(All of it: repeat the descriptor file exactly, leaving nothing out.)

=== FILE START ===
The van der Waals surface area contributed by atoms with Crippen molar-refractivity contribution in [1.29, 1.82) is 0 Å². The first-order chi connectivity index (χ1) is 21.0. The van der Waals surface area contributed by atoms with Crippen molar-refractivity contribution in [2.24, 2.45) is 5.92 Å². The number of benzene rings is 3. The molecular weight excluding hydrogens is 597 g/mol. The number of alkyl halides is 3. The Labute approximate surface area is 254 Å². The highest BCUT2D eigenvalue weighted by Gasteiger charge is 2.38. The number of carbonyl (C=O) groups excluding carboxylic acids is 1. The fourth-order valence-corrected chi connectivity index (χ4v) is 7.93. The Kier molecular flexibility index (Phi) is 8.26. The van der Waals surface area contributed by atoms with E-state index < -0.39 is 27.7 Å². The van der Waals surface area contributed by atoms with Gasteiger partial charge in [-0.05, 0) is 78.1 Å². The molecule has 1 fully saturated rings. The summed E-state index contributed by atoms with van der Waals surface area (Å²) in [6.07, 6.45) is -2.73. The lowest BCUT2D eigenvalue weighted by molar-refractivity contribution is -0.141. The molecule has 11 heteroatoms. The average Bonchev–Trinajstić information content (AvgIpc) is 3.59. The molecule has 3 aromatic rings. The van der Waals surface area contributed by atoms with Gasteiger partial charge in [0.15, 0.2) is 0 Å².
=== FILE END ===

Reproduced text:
The van der Waals surface area contributed by atoms with Crippen molar-refractivity contribution in [1.29, 1.82) is 0 Å². The first-order chi connectivity index (χ1) is 21.0. The van der Waals surface area contributed by atoms with Crippen molar-refractivity contribution in [2.24, 2.45) is 5.92 Å². The number of benzene rings is 3. The molecular weight excluding hydrogens is 597 g/mol. The number of alkyl halides is 3. The Labute approximate surface area is 254 Å². The highest BCUT2D eigenvalue weighted by Gasteiger charge is 2.38. The number of carbonyl (C=O) groups excluding carboxylic acids is 1. The fourth-order valence-corrected chi connectivity index (χ4v) is 7.93. The Kier molecular flexibility index (Phi) is 8.26. The van der Waals surface area contributed by atoms with E-state index < -0.39 is 27.7 Å². The van der Waals surface area contributed by atoms with Gasteiger partial charge in [-0.05, 0) is 78.1 Å². The molecule has 1 fully saturated rings. The summed E-state index contributed by atoms with van der Waals surface area (Å²) in [6.07, 6.45) is -2.73. The lowest BCUT2D eigenvalue weighted by molar-refractivity contribution is -0.141. The molecule has 11 heteroatoms. The average Bonchev–Trinajstić information content (AvgIpc) is 3.59. The molecule has 3 aromatic rings. The van der Waals surface area contributed by atoms with Gasteiger partial charge in [0.15, 0.2) is 0 Å².